• Automatic Continuation: The continuation to the next handler can be automatic unless the current handler decides to terminate the chain, often done by not calling next() or by sending a response.

TypeScript Example with Implicit Next

Consider an example similar to middleware in Express.js:

type Request = { /*...*/ };
type Response = { /*...*/ };
type NextFunction = () => void;

interface Middleware {
(req: Request, res: Response, next: NextFunction): void;

class MiddlewareChain {
private middlewares: Middleware[] = [];

public use(middleware: Middleware) {

public handleRequest(req: Request, res: Response) {
const execute = (index: number) => {
if (index < this.middlewares.length) {
this.middlewares[index](req, res, () => execute(index + 1));


// Usage
const chain = new MiddlewareChain();

chain.use((req, res, next) => {
console.log("Middleware 1");
next(); // Proceed to next middleware

chain.use((req, res, next) => {
console.log("Middleware 2");
// This middleware doesn't call next(), so the chain ends here

const request: Request = { /*...*/ };
const response: Response = { /*...*/ };

chain.handleRequest(request, response);

In this example:

  • Each middleware function takes req, res, and next as arguments.
  • Calling next() within a middleware function proceeds to the next middleware in the chain.
  • If a middleware function doesn't call next(), the chain stops.

Fullstack Developer Tips

  • When designing middleware-like systems in a React or Node.js environment, consider how you can abstract the flow control to make the individual components or middleware functions as simple and focused as possible.
  • Testability is key. Ensure each handler or middleware function is easily testable in isolation.
  • Always be mindful of the error handling. In a chain, an unhandled error in one link can break the entire chain.
  • When using this pattern on the frontend, especially with React, consider how the context API or higher-order components can be utilized to implement a similar flow in a component hierarchy.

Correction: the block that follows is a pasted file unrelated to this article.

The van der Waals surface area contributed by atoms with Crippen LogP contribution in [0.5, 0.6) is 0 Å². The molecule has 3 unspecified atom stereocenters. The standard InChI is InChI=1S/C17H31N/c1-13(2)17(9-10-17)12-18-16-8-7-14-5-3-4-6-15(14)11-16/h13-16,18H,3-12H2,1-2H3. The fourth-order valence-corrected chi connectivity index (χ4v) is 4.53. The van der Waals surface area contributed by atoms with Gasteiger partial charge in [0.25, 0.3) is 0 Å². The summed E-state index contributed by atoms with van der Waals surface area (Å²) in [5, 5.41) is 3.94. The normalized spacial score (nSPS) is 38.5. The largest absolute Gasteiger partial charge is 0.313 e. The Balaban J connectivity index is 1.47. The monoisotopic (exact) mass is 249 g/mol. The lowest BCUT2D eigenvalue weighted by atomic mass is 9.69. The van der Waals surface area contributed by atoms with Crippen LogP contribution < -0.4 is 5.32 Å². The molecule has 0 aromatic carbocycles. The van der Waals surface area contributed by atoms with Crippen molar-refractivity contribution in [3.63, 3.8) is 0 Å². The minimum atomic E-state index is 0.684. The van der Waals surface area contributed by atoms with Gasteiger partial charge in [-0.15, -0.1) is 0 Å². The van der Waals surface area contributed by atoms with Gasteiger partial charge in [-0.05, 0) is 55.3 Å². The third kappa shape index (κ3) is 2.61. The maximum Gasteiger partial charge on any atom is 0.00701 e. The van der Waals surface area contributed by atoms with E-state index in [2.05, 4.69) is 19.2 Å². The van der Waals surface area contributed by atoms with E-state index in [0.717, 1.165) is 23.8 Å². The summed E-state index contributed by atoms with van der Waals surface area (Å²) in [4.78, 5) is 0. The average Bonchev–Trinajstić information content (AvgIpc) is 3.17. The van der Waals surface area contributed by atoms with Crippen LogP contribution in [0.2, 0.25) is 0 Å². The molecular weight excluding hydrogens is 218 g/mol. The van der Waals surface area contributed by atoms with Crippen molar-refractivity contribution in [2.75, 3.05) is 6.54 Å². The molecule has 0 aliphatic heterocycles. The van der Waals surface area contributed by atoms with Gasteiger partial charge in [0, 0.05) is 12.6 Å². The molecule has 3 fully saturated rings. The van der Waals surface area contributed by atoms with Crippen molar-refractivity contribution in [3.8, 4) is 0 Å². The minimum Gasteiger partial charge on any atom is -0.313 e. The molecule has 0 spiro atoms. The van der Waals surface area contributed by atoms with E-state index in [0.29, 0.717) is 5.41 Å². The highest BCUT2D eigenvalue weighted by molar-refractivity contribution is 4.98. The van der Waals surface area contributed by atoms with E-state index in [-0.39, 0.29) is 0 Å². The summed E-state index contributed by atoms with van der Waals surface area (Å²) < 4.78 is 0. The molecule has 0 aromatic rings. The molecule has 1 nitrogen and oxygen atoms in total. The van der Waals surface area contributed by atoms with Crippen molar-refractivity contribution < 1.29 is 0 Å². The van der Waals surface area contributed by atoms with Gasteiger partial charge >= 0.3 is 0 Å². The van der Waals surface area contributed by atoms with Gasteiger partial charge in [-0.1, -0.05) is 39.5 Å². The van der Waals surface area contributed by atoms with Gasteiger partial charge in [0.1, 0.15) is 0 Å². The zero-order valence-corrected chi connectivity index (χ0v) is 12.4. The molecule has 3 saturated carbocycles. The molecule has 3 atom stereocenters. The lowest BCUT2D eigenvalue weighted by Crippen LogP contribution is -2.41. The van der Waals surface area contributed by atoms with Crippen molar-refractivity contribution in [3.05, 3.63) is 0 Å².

Functional Chain of Responsibility

type HandlerFunction<T> = (request: T, next: (request: T) => void) => void;

function createChain<T>(...handlers: HandlerFunction<T>[]): (request: T) => void {
return (request: T) => {
const execute = (index: number, req: T) => {
if (index < handlers.length) {
handlers[index](req, () => execute(index + 1, req));

execute(0, request);

// Example Usage
// Define some handlers
const checkNumber = (request: number, next: (request: number) => void) => {
if (request > 10) {
console.log("Number is greater than 10");
} else {
console.log("Number is 10 or less");

const doubleNumber = (request: number, next: (request: number) => void) => {
console.log(`Doubling number: ${request}`);
next(request * 2);

// Create the chain
const processNumber = createChain(checkNumber, doubleNumber);

// Use the chain
processNumber(5); // Output will be "Number is 10 or less"
processNumber(15); // Outputs "Number is greater than 10" followed by "Doubling number: 15"

In this implementation:

  • HandlerFunction<T> is a type for a handler function that takes a request and a next function.
  • createChain function takes a series of handler functions and returns a new function representing the chain.
  • Each handler decides whether to process the request and whether to call next to pass the request to the next handler.

Fullstack Developer Perspective

  • This functional approach aligns well with the principles of functional programming, emphasizing immutability and pure functions.
  • In a Node.js backend, this could be used for creating middleware-like chains where each function processes the request in some way and decides whether to pass it on.
  • In a React application, a similar approach could be taken to compose a sequence of functions for processing data or handling events.
  • Ensuring each function has a single responsibility and is pure (no side effects) makes the code easier to test and reason about.
  • This pattern is also useful for creating pipelines in data processing, where data flows through a series of transformations.